The scope of what will be covered in the final report will be tailored at the outset and may cover a selection or all of the following areas.
Each deal is different and so it is important to ensure that all areas specific to the company are covered at the outset.
Step 1 – A summary of major findings and recommendations
This will often be highlighted at the start of a report and will list everything deemed significant to the deal by the writer. Such recommendations may include potential changes to a deal structure to protect the purchaser or financial covenant suggestions to cover the lender. Often these bullet points will be included in the legal documentation being prepared for the deal.
Please note – Although this is the first thing you’ll usually include in a due diligence report, it will be the last section you put together as it will draw from all of the later sections of the report.
Step 2 – Background and ownership
Each report should include a brief summary of the company, what it does, when it was formed and a reference to financial performance and shareholders.
The report as a whole should be written as if the reader is learning about the company and transaction for the first time, which may well be the case as a deal progresses through credit levels to obtain funding.
Step 3 – Historical trading
This area is often headed by a table summarising the profit and loss accounts of a business for a typical period of three years (the periods will be dependent upon what was agreed in the original scoping letter).
Any quick observations of trends will be commented on and major captions such as turnover, cost of sales and overheads will be reported on in more detail. Typically, revenue streams will be split and annotated as will items such as major customers.
The idea here is to give the reader an understanding of the underlying trends and make up each line in the accounts. For instance it may be significant that 50% of total revenues are generated by just 2 customers which highlights a risk to the business not evident from the face of the profit and loss account.
Step 4 – Balance sheet
This section should include a description of all captions contained on the face of the balance sheet which may include analysis and further discussion in each area.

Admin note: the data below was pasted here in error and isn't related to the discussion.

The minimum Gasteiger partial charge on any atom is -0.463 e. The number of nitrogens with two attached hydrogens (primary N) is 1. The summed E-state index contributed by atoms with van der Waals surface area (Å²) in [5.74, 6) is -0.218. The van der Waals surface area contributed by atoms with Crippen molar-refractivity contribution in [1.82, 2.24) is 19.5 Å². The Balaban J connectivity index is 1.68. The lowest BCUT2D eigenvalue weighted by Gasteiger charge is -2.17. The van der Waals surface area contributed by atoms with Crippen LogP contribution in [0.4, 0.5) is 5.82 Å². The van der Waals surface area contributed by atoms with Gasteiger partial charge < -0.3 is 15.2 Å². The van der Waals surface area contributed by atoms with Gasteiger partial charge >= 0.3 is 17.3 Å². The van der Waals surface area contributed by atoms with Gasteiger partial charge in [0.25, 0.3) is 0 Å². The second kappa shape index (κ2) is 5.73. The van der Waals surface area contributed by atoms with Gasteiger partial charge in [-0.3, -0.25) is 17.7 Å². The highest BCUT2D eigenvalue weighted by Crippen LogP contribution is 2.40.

Topics covered may include the average aged debtor collection days of the business and the overall recoverability of debts. A growing trend in debtor days may mark a recommendation to implement a better credit chasing system following completion in order to aide working capital.
Step 5 – Review of financial projections
Whilst the historical data of the company is of interest to an acquiring entity, the future performance is paramount as it is the profitability of the projected period that will determine the success of a transaction.
This section should concentrate on the basis of assumptions used in preparing the financial projections and comments as to their reasonableness giving due regard to the data uncovered historically.
In reviewing the financial projections, a report may also address ‘what if?’ scenarios to look at the effects on cash and profitability of changing key assumptions such as turnover or gross margin. This is common place and may highlight areas of mild concern or areas upon which particular emphasis needs to be placed to maintain future liquidity.
Step 6 – Adequacy of working capital
This area looks at historical and future cash flows which importantly will include an overview of deal costs and financing arrangements.
This should look to highlight any periods of concern in relation to working capital or cash shortages due to one off costs or seasonal downturns in trade.
The idea here is to avoid any surprises following completion.
Step 7 – Other key areas
Aside from the main areas covered above, a due diligence report will often contain sections on other non-financial areas including but not limited to:
- Management and employees;
- Internal control and systems;
- Insurance; and
- Health and safety record.